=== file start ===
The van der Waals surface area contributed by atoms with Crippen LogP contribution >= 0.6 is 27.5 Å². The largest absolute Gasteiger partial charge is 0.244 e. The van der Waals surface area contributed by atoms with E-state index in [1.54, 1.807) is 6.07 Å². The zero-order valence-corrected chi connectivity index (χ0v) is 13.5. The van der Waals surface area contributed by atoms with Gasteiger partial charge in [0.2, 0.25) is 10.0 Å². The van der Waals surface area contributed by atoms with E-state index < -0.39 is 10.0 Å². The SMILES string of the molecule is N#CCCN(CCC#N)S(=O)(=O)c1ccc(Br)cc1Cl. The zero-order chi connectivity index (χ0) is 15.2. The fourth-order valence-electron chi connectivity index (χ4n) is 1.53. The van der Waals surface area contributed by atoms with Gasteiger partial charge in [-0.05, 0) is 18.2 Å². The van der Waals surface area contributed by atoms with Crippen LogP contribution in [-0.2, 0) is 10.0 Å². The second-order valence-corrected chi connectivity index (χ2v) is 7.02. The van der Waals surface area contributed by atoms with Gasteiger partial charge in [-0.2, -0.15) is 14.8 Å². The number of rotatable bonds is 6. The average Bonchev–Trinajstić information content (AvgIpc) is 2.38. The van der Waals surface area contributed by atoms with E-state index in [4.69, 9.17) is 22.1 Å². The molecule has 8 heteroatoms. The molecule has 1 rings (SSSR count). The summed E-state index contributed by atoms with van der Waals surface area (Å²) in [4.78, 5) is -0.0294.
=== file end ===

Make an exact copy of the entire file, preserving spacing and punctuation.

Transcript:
The van der Waals surface area contributed by atoms with Crippen LogP contribution >= 0.6 is 27.5 Å². The largest absolute Gasteiger partial charge is 0.244 e. The van der Waals surface area contributed by atoms with E-state index in [1.54, 1.807) is 6.07 Å². The zero-order valence-corrected chi connectivity index (χ0v) is 13.5. The van der Waals surface area contributed by atoms with Gasteiger partial charge in [0.2, 0.25) is 10.0 Å². The van der Waals surface area contributed by atoms with E-state index < -0.39 is 10.0 Å². The SMILES string of the molecule is N#CCCN(CCC#N)S(=O)(=O)c1ccc(Br)cc1Cl. The zero-order chi connectivity index (χ0) is 15.2. The fourth-order valence-electron chi connectivity index (χ4n) is 1.53. The van der Waals surface area contributed by atoms with Gasteiger partial charge in [-0.05, 0) is 18.2 Å². The van der Waals surface area contributed by atoms with Crippen LogP contribution in [-0.2, 0) is 10.0 Å². The second-order valence-corrected chi connectivity index (χ2v) is 7.02. The van der Waals surface area contributed by atoms with Gasteiger partial charge in [-0.2, -0.15) is 14.8 Å². The number of rotatable bonds is 6. The average Bonchev–Trinajstić information content (AvgIpc) is 2.38. The van der Waals surface area contributed by atoms with E-state index in [4.69, 9.17) is 22.1 Å². The molecule has 8 heteroatoms. The molecule has 1 rings (SSSR count). The summed E-state index contributed by atoms with van der Waals surface area (Å²) in [4.78, 5) is -0.0294.